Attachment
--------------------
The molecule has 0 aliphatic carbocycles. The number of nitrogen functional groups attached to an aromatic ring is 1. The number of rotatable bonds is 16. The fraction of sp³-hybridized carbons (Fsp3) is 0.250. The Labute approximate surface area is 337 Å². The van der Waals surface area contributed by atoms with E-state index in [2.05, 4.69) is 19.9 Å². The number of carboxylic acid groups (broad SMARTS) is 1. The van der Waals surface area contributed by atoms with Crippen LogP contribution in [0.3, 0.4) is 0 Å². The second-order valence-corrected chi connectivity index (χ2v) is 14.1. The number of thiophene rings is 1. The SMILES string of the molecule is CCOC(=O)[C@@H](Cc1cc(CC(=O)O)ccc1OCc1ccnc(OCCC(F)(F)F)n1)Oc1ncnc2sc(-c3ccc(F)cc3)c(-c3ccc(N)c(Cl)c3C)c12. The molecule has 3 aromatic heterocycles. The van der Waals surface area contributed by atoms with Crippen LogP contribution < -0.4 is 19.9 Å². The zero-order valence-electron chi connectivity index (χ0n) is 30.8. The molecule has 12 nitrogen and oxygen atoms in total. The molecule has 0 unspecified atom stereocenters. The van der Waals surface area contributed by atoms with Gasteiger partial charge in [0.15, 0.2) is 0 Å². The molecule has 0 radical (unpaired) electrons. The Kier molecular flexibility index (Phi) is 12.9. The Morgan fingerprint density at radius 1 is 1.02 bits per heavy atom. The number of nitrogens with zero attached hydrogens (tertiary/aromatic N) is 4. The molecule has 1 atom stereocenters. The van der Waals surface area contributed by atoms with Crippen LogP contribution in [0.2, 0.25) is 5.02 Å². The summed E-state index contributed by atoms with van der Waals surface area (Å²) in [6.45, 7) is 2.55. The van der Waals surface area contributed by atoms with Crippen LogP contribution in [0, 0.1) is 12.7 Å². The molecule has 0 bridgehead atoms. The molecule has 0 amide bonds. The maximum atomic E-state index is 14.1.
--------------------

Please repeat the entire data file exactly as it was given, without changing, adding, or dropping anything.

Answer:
The molecule has 0 aliphatic carbocycles. The number of nitrogen functional groups attached to an aromatic ring is 1. The number of rotatable bonds is 16. The fraction of sp³-hybridized carbons (Fsp3) is 0.250. The Labute approximate surface area is 337 Å². The van der Waals surface area contributed by atoms with E-state index in [2.05, 4.69) is 19.9 Å². The number of carboxylic acid groups (broad SMARTS) is 1. The van der Waals surface area contributed by atoms with Crippen LogP contribution in [0.3, 0.4) is 0 Å². The second-order valence-corrected chi connectivity index (χ2v) is 14.1. The number of thiophene rings is 1. The SMILES string of the molecule is CCOC(=O)[C@@H](Cc1cc(CC(=O)O)ccc1OCc1ccnc(OCCC(F)(F)F)n1)Oc1ncnc2sc(-c3ccc(F)cc3)c(-c3ccc(N)c(Cl)c3C)c12. The molecule has 3 aromatic heterocycles. The van der Waals surface area contributed by atoms with Crippen LogP contribution < -0.4 is 19.9 Å². The zero-order valence-electron chi connectivity index (χ0n) is 30.8. The molecule has 12 nitrogen and oxygen atoms in total. The molecule has 0 unspecified atom stereocenters. The van der Waals surface area contributed by atoms with Gasteiger partial charge in [0.15, 0.2) is 0 Å². The molecule has 0 radical (unpaired) electrons. The Kier molecular flexibility index (Phi) is 12.9. The Morgan fingerprint density at radius 1 is 1.02 bits per heavy atom. The number of nitrogens with zero attached hydrogens (tertiary/aromatic N) is 4. The molecule has 1 atom stereocenters. The van der Waals surface area contributed by atoms with Crippen LogP contribution in [0.2, 0.25) is 5.02 Å². The summed E-state index contributed by atoms with van der Waals surface area (Å²) in [6.45, 7) is 2.55. The van der Waals surface area contributed by atoms with Crippen LogP contribution in [0, 0.1) is 12.7 Å². The molecule has 0 bridgehead atoms. The molecule has 0 amide bonds. The maximum atomic E-state index is 14.1.